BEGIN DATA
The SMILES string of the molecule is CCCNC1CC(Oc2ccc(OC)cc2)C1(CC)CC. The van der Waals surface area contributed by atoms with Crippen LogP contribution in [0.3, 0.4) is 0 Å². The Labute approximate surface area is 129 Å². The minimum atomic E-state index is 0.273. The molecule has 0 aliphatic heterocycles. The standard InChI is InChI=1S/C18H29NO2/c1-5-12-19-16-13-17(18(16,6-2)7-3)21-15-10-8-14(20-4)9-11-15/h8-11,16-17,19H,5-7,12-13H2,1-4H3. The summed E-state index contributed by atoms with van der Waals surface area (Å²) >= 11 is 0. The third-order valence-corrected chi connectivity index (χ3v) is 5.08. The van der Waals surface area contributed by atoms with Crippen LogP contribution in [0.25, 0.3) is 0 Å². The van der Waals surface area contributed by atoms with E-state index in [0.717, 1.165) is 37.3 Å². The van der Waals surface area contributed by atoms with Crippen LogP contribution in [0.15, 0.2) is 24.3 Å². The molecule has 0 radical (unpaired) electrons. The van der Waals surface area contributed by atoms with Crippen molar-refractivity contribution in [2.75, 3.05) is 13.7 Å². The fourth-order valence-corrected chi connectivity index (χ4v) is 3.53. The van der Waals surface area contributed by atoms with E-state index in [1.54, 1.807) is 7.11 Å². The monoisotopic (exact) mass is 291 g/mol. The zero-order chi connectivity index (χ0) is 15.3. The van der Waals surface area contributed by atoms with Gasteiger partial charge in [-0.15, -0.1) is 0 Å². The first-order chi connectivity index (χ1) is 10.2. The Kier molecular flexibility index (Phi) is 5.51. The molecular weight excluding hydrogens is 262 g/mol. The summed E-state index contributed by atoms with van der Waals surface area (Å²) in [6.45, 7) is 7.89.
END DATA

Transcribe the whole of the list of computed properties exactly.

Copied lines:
The SMILES string of the molecule is CCCNC1CC(Oc2ccc(OC)cc2)C1(CC)CC. The van der Waals surface area contributed by atoms with Crippen LogP contribution in [0.3, 0.4) is 0 Å². The Labute approximate surface area is 129 Å². The minimum atomic E-state index is 0.273. The molecule has 0 aliphatic heterocycles. The standard InChI is InChI=1S/C18H29NO2/c1-5-12-19-16-13-17(18(16,6-2)7-3)21-15-10-8-14(20-4)9-11-15/h8-11,16-17,19H,5-7,12-13H2,1-4H3. The summed E-state index contributed by atoms with van der Waals surface area (Å²) >= 11 is 0. The third-order valence-corrected chi connectivity index (χ3v) is 5.08. The van der Waals surface area contributed by atoms with Crippen LogP contribution in [0.25, 0.3) is 0 Å². The van der Waals surface area contributed by atoms with E-state index in [0.717, 1.165) is 37.3 Å². The van der Waals surface area contributed by atoms with Crippen LogP contribution in [0.15, 0.2) is 24.3 Å². The molecule has 0 radical (unpaired) electrons. The van der Waals surface area contributed by atoms with Crippen molar-refractivity contribution in [2.75, 3.05) is 13.7 Å². The fourth-order valence-corrected chi connectivity index (χ4v) is 3.53. The van der Waals surface area contributed by atoms with E-state index in [1.54, 1.807) is 7.11 Å². The monoisotopic (exact) mass is 291 g/mol. The zero-order chi connectivity index (χ0) is 15.3. The van der Waals surface area contributed by atoms with Gasteiger partial charge in [-0.15, -0.1) is 0 Å². The first-order chi connectivity index (χ1) is 10.2. The Kier molecular flexibility index (Phi) is 5.51. The molecular weight excluding hydrogens is 262 g/mol. The summed E-state index contributed by atoms with van der Waals surface area (Å²) in [6.45, 7) is 7.89.